As in-person early voting starts in Florida today, we’re just 10 days away from keeping a key battleground and re-electing President Obama. And while the outcome will be the same as in 2008, much has changed in Florida’s electorate over the last four years.
First, Democrats have dramatically cut into Republicans’ advantage in vote-by-mail—an area where the Republicans have historically been stronger. At this point four years ago, the Republican advantage exceeded 257,000 voters. But this year, it’s just over 33,500—an 87 percent drop. In a state President Obama won by nearly 240,000 votes, that's a 223,500-vote swing even the dizziest Republican can't spin away. Democrats have also cut the GOP’s 2008 advantage in absentee ballots returned so far by 55 percent.
Why does all this matter? Remember: In spite of the vote-by-mail disadvantages we faced in 2008, President Obama still won Florida. In 2012, we’re closing those gaps.
Second, the Florida electorate—just like the rest of the nation’s—has grown much more diverse since 2008:
Of the over 300,000 Hispanics who have registered to vote since President Obama was elected four years ago, nine out of ten signed up as Democrats or Independents, and only 10 percent registered as Republicans.
More than 100,000 African-American and Caribbean-American voters registered since November 2008.
Among those who have cast mail ballots already, 14 percent are African-American, Latino Democrats, or Latino Independents—up from 12 percent at this point in 2008. Latino Republicans have fallen from 7 percent of mail voters at this point in 2008 to just 5 percent today.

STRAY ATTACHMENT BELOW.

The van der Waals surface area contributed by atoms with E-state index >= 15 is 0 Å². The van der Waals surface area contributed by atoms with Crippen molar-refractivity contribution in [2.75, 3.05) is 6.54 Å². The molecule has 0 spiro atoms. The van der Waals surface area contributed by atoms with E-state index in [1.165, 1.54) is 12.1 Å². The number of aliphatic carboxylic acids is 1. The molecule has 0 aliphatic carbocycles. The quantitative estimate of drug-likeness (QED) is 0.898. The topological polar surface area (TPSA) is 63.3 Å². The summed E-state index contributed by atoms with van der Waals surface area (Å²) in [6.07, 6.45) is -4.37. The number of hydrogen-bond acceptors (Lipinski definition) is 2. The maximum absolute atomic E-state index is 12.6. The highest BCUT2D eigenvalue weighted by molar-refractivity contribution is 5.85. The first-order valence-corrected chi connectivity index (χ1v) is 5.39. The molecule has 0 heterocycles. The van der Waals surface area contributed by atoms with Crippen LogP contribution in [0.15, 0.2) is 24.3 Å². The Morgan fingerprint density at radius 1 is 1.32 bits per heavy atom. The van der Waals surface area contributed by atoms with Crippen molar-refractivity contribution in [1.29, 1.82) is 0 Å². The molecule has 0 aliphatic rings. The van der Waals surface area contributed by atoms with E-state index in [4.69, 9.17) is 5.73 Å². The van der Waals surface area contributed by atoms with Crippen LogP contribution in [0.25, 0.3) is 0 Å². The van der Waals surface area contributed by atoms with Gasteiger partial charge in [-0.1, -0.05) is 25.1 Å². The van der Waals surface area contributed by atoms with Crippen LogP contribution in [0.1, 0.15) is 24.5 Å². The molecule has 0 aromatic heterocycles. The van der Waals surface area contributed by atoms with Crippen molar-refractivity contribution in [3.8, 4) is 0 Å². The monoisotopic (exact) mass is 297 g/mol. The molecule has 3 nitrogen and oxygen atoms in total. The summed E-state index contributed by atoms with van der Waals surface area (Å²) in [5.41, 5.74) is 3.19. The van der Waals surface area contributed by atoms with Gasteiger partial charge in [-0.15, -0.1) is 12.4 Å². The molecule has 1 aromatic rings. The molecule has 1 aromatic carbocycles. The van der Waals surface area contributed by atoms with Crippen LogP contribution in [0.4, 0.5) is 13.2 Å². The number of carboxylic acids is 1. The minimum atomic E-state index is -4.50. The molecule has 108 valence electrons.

We estimate minority voters will make up more than 30 percent of the vote in Florida this year, up from 28 percent in 2008.
In a state like Florida that is won at the margins, this is a significant shift. And it’s matched by significant enthusiasm. Nearly 20,000 fired-up Floridians turned out for registration rallies when the First Lady visited campuses in Gainesville and Tallahassee last month. And Puerto Ricans are growing into a larger share of the electorate, a trend that favors President Obama. Two former governors of Puerto Rico, one a Democrat and one a Republican, came together to hold a rally in Kissimmee for President Obama earlier this month.
There’s one more big change: Florida’s even more important this year, holding 29 electoral votes—two more than in 2008. With an increasingly diverse electorate and the historic grassroots operation we’ve built over the past four years, Florida is ready prove that the more things change, the more they stay the same.